Some of the links on this page are affiliate links. When you make a purchase through an affiliate link, I earn a commission at no cost to you. See my entire disclosure policy for all the boring details.
We read Dave Ramsey’s book The Total Money Makeover (which I highly recommend, by the way) and listened to all the teachings from the class when we first got married. We were on board. Debt is dumb, pay cash, blah blah blah. Made perfect sense.
Then we took out a BIG loan for Ben to go to school for one year at Harvard. We really really really prayed through the decision and believed it was where God was leading us so we did it. Debt and all… Knowing we’d put fun on pause for a few years and pay it back as quickly as possible.
Now that we’re in the “paying it back as quickly as possible” stage, I still think it was worth it, but phew, it is not fun. [Hind sight 20/20, we would have done a few things differently in the whole loan process, but that’s for another day.]
I think the biggest factor in getting out of debt is the mental and emotional side of the equation. We were on board with paying off our debt from day 1, but actually starting the process felt more like a leap of faith. We think this is right and we’re excited to be debt free so we’ll give it a go. But as we’ve started to pay it off, something emotional has switched inside.
“oh, now I can buy those new kitchen chairs I wanted which aren’t in the budget because of the extreme debt paydown…”
And Ben would be all like, “uh uh, no way, girlfriend. ALL EXTRA MONEY GOES TO DEBT.”
And I would be all like nooooooooooooooo.
But now, when extra money comes in from somewhere or we don’t spend all of our budgeted amount for a category – we are both excited to pay it towards our loans. Crazy, right? It’s almost addicting. Also, kinda infuriating. Because this random student loan company (they call themselves “Great Lakes,” but we have affectionately renamed them “Stupid Lakes” in our budget spreadsheet)… they get our money. Money that could be going to our church plant, Compassion sponsored kids, a down payment, and buying people nice gifts… it’s all going to Stupid Lakes.
The more “mad” we’ve gotten about that, the easier it’s been to try to get rid of it as quick as is humanly possible (not to mention a lot of prayer for miraculous provisions to pay it down as quick as is divinely possible). Sure, the motivation ebbs and flows. One month, we have more extra and it’s super exciting. The next month, not so much.
At the end of the day though, we’re committed. Every extra dollar goes to student loans until our debt is gone.
Why? Why pay it off now? you say… [I thought you’d never ask.]
I’m so glad you asked. Because I could talk about this all.day.long. But I won’t. Maybe.
#1 – It’s not our money
If you are not a person of Christian faith, you might disagree with this & feel free to skip this point, but we believe that we are stewards or managers of sorts. And that God has given us money to further his kingdom and his purposes with. Debt hinders us from giving generously to meet others’ needs. Sometimes, at the end of a more discouraging money date (where we don’t have as much as we wished to pay off the loans or we decide to say “no” to something that sounds fun), we picture what we will do when we have the amount of money we’re paying towards debt to give to other things. People in ministry we want to support financially, church plants, etc.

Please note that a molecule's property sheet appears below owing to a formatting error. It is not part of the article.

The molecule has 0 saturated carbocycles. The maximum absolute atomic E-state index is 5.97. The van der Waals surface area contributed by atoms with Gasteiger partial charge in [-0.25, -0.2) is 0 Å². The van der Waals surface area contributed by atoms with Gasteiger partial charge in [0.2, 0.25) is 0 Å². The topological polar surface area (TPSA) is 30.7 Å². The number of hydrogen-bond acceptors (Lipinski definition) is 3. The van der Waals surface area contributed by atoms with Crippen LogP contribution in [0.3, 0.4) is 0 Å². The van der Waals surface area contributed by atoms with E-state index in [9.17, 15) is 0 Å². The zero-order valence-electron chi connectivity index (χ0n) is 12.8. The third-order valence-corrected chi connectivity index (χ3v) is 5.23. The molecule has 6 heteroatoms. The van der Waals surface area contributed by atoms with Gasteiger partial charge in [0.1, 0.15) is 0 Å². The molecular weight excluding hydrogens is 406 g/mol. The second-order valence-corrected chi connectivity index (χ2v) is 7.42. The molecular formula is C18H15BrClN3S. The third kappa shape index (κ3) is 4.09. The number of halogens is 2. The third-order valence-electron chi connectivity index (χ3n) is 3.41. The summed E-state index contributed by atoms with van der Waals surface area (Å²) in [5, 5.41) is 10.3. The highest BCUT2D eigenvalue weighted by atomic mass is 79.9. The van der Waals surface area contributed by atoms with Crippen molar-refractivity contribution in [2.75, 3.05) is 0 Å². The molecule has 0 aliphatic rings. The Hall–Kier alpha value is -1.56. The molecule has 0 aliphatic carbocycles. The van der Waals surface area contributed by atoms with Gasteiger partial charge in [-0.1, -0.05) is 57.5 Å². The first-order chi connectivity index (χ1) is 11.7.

#2 – Holy Interest, Batman!
Seriously. This should be reason enough for people to pay off debt. (Although, since it’s not, it would suggest that perhaps paying off debt, and handling money in general, is perhaps more of an emotionally controlled decision than a mathematically or logically controlled decision.) Our loans are sitting at 6.8%. Ben and I have agreed not to disclose specific numbers on here for now, so let’s use national averages for individual student loan debt and talk numbers for a minute. The average amount of debt a college senior graduates with is $29,400. (source) We took out way more, by the way.
At our current interest rate of 6.8% if we took 10 years to pay the $29,400 loan, we’d end up paying $338.34 per month for a total of $40,600.14.
10 years = $338.34/month = $40,600.14 total.
5 years = $579.39/ month = $34,763.05 total.
2 years = $1,313.65/ month = $31,527.59 total.
The interest is not in your favor, folks. Some people will say, “well I can get 12% in mutual funds so I should pay the minimums and invest the difference and I’ll come out ahead.” Ok. But do you? I’ve NEVER heard of anyone actually doing this. (Doesn’t mean it doesn’t happen, but I’m just saying…) I’m sure someone has done this. Certainly he or she is in the minority, right? What are most of the people you know that have debt doing with their above-minimum-payment money? Investing it or spending it?
#3 – Debt = Stuck
To me, this is the factor that would motivate anyone. Debt makes me feel stuck. We feel in bondage to our payments. And that’s a bad feeling. We don’t like being told by some creditor what to do with our money. But every month we have to pay them the money. Whether it’s your credit card minimum, or your car payment, or your student loan payment, or an outstanding medical bill, it’s not enjoyable having someone else tell you what to do with your money. If WE choose to pay down the debt as fast as possible, then we will again have control over where all our money goes. And we’ll be financially free.
So many more reasons could be listed, but I think those are our top 3.
It’s not easy. [Although I have to say, saying ‘no’ gets a little easier the more you practice…]
It’s not “fun” … for now.
But it will be so much fun when no one is telling us how to spend money.
It will be freeing to not owe anyone.
What about you? Did you get out of debt? Have you thought about getting out of debt? Were you able to stay out of debt in the first place?